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How much compost do I incorporate into my garden

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I have an area of 30 square metres of garden in which I grow vegetables (onions from sets, peas, runner beans, broad beans etc). I have grown on the same ground for over 40 years with quite good success. But in recent years the results have not been so good; in fact one could say that the crops have failed this year. They germinated then failed to grow further. The soil now seems to have lost its "body". I am thinking of digging in some compost from a bag of 75 litre size of the 'Levington' type. How much of such compost do you recommend that I dig in to give the soil sufficient 'body'? I was thinking of 2 bags per square metre. Is that too much or not enough? At what time of the year would such an exercise best be done? I live in the countryside in the midlands 20 miles north of Birmiingham and the ground has an open aspect - there is a 12 acre field adjoining my ground.



do you rotate your crops, or have you got in to the habit of puting the same things in the same place every season, and we have had a dry summer, I think that even so a well roted manure would be better at this point and I would give it alight covering now' then in the spring anothe dressing and dig it in, and if you dont allready think about moveing your crops around,

15 Oct, 2009


I agree with Cliffo about crop rotation and well rotted manure would help, perhaps even some top soil is needed. Also if your garden now has poor quality soil use a soil testing kit as you may find other problems that can be solved at the same time such as specific nutrients . Give it a rest and aim to put back rather than take out.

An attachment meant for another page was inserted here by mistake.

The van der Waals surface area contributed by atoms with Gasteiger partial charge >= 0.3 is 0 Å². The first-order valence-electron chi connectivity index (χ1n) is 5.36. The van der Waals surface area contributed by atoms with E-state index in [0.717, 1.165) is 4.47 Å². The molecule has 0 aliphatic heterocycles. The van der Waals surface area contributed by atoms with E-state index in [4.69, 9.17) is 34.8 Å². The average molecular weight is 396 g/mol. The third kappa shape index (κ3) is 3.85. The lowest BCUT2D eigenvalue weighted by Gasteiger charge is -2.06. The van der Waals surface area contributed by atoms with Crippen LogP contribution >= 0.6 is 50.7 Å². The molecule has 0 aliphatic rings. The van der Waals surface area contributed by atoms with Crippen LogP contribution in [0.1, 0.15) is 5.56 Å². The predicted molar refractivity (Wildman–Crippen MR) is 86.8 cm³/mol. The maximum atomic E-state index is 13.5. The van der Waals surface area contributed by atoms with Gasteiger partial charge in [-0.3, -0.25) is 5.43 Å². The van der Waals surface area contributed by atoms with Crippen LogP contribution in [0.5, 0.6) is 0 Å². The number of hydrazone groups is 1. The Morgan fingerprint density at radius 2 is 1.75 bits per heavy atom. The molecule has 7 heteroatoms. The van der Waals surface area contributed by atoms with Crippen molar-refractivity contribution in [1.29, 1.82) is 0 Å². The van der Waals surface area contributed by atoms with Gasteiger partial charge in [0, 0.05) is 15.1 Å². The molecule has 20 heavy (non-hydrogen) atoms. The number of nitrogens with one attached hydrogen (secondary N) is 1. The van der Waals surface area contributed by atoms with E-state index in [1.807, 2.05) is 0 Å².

15 Oct, 2009


I agree with Cliffo and Drc - crop rotation is vital as is regularly adding compost to your soil. Compost everything of your own that you can - it will help to return the nutriments back to t he soil. You might want to consider giving the whole, or at least part, of your veg plot a complete rest next year. Sow with a green manure crop such as Phacelia and dig this in once it has flowered. As you live in the country do try to get hold of some well rotted (those being the operative words) farmyard manure that you can dig in too.
The soil is like ourselves if it isn't fed, or only poorly fed, eventually it gets sick. Farmers get away with this by using huge amounts of artificial fertilisers this do nothing for the actual soil quality simply allow them to continue to grow their mono culture crops.
This website gives a clear example of four year crop rotation
Good luck Peter

15 Oct, 2009


If you can't get manure and don't have garden compost then I would buy soil conditioner rather than compost. The soil conditioner is rather rougher than compost and has more humus. You can then feed the soil with bone meal or fish, blood and bone.
And, yes, rotation.

15 Oct, 2009

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